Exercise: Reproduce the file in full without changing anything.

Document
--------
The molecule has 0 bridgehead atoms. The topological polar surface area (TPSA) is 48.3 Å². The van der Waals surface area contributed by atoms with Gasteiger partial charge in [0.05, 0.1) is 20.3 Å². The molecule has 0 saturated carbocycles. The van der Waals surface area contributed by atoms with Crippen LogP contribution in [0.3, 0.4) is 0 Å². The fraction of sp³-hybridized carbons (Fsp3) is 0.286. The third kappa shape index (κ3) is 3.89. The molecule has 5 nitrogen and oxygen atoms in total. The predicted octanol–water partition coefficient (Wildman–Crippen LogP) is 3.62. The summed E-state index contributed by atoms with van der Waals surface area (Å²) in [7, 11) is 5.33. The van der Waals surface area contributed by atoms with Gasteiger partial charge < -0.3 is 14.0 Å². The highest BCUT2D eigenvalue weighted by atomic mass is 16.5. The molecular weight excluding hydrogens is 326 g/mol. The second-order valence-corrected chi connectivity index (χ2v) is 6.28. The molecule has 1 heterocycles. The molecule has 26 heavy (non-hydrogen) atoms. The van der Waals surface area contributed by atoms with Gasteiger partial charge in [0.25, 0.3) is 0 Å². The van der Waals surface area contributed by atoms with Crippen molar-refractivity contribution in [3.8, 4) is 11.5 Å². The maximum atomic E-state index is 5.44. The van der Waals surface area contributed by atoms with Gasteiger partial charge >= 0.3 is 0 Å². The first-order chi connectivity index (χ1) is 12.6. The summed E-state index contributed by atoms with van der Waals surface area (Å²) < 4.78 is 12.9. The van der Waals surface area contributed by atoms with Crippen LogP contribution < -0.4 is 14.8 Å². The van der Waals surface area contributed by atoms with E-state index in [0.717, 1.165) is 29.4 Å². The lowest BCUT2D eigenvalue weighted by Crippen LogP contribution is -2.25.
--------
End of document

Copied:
The molecule has 0 bridgehead atoms. The topological polar surface area (TPSA) is 48.3 Å². The van der Waals surface area contributed by atoms with Gasteiger partial charge in [0.05, 0.1) is 20.3 Å². The molecule has 0 saturated carbocycles. The van der Waals surface area contributed by atoms with Crippen LogP contribution in [0.3, 0.4) is 0 Å². The fraction of sp³-hybridized carbons (Fsp3) is 0.286. The third kappa shape index (κ3) is 3.89. The molecule has 5 nitrogen and oxygen atoms in total. The predicted octanol–water partition coefficient (Wildman–Crippen LogP) is 3.62. The summed E-state index contributed by atoms with van der Waals surface area (Å²) in [7, 11) is 5.33. The van der Waals surface area contributed by atoms with Gasteiger partial charge < -0.3 is 14.0 Å². The highest BCUT2D eigenvalue weighted by atomic mass is 16.5. The molecular weight excluding hydrogens is 326 g/mol. The second-order valence-corrected chi connectivity index (χ2v) is 6.28. The molecule has 1 heterocycles. The molecule has 26 heavy (non-hydrogen) atoms. The van der Waals surface area contributed by atoms with Gasteiger partial charge in [0.25, 0.3) is 0 Å². The van der Waals surface area contributed by atoms with Crippen molar-refractivity contribution in [3.8, 4) is 11.5 Å². The maximum atomic E-state index is 5.44. The van der Waals surface area contributed by atoms with Gasteiger partial charge >= 0.3 is 0 Å². The first-order chi connectivity index (χ1) is 12.6. The summed E-state index contributed by atoms with van der Waals surface area (Å²) < 4.78 is 12.9. The van der Waals surface area contributed by atoms with Crippen LogP contribution < -0.4 is 14.8 Å². The van der Waals surface area contributed by atoms with E-state index in [0.717, 1.165) is 29.4 Å². The lowest BCUT2D eigenvalue weighted by Crippen LogP contribution is -2.25.